“You are fleeing,” Aedion drawled, biting into one of the apples he’d picked up at the market for Ren and the old man. “The longer you stay ­here,” he went on, “the bigger the risk of being discovered and of all our plans falling apart. You’re too recognizable now, and you’re of better use to me in Terrasen. There’s no negotiating, so don’t bother trying.”

   “And what about you?” Ren asked the captain, who was seated in his usual chair.

   Chaol frowned and said quietly, “I’m going to Anielle in a few days.” To fulfill the bargain he’d made when he sold his freedom to get Aelin to Wendlyn. If Aedion let himself think too much about it, he knew he might feel bad—­might try to convince the captain to stay, even. It ­wasn’t that Aedion liked the captain, or even respected him. In fact, he wished Chaol had never caught him in that stairwell, mourning the slaughter of his people in the labor camps. But ­here they ­were, and there was no going back.

   Ren paused his pacing to stare down the captain. “As our spy?”

   “You’ll need someone on the inside, regardless of whether I’m in Rifthold or Anielle.”

   “I have people on the inside,” Ren said.

   Aedion waved a hand. “I don’t care about your people on the inside, Ren. Just be ready to go, and stop being a pain in my ass with your endless questions.” He would chain Ren to a ­horse if he had to.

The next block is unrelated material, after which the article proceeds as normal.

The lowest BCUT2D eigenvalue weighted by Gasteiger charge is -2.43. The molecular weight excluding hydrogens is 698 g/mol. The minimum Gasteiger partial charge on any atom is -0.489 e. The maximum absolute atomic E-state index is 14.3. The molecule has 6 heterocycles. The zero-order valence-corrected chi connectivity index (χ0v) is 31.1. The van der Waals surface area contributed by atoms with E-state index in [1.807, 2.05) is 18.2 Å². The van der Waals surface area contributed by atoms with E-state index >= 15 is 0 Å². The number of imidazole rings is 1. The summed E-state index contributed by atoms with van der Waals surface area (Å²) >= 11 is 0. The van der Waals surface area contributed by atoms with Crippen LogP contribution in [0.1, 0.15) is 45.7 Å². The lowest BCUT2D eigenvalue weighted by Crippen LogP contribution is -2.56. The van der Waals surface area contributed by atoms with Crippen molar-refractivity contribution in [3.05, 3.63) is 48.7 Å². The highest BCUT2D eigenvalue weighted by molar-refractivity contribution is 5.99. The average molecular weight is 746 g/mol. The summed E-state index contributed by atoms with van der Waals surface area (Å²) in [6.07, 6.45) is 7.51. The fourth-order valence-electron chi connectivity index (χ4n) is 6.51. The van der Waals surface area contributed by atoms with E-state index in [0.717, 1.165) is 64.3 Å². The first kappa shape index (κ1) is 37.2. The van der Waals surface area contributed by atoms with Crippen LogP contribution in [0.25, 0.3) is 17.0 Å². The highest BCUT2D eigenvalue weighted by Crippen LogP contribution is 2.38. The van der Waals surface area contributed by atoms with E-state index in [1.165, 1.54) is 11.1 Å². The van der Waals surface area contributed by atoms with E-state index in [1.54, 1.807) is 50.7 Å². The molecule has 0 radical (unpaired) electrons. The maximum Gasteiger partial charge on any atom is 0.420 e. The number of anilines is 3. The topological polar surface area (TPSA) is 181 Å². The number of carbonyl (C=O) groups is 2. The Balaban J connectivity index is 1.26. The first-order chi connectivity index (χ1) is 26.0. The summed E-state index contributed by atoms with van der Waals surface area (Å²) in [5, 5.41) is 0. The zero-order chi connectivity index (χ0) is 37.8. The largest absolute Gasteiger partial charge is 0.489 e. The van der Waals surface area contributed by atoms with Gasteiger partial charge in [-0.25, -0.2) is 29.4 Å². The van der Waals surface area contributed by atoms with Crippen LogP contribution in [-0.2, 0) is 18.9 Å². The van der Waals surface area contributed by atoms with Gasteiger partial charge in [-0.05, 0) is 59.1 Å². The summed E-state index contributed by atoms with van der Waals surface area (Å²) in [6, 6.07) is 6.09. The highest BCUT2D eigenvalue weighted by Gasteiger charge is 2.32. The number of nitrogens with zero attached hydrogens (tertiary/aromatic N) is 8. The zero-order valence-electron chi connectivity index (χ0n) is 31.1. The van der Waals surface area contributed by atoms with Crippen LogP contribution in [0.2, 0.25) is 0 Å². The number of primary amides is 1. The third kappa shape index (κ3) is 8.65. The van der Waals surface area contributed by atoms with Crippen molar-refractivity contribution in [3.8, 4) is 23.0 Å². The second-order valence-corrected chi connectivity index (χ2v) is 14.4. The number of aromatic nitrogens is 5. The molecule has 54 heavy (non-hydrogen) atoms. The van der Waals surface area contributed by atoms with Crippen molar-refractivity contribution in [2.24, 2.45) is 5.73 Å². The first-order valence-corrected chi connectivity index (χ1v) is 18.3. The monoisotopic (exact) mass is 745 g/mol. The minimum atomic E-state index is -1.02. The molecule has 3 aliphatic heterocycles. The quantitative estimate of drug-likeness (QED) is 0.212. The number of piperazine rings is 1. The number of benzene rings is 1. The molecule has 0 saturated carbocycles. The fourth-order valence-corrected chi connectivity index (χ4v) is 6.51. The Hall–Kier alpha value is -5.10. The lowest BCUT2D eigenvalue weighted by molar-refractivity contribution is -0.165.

Aedion was about to turn to go when feet thundered up the stairs. They all had their swords drawn as the door flew open and Murtaugh appeared, panting and grasping the doorframe. The old man’s eyes ­were wild, his mouth opening and closing. Behind him, the stairwell revealed no sign of a threat, no pursuit. But Aedion kept his sword out and angled himself into a better position.

   Ren rushed to Murtaugh, slipping an arm under his shoulders, but the old man planted his heels in the rug. “She’s alive,” he said, to Ren, to Aedion, to himself. “She’s—­she’s truly alive.”

   Aedion’s heart stopped. Stopped, then started, then stopped again. Slowly, he sheathed his sword, calming his racing mind before he said, “Out with it, old man.”

   Murtaugh blinked and let out a choked laugh. “She’s in Wendlyn, and she’s alive.”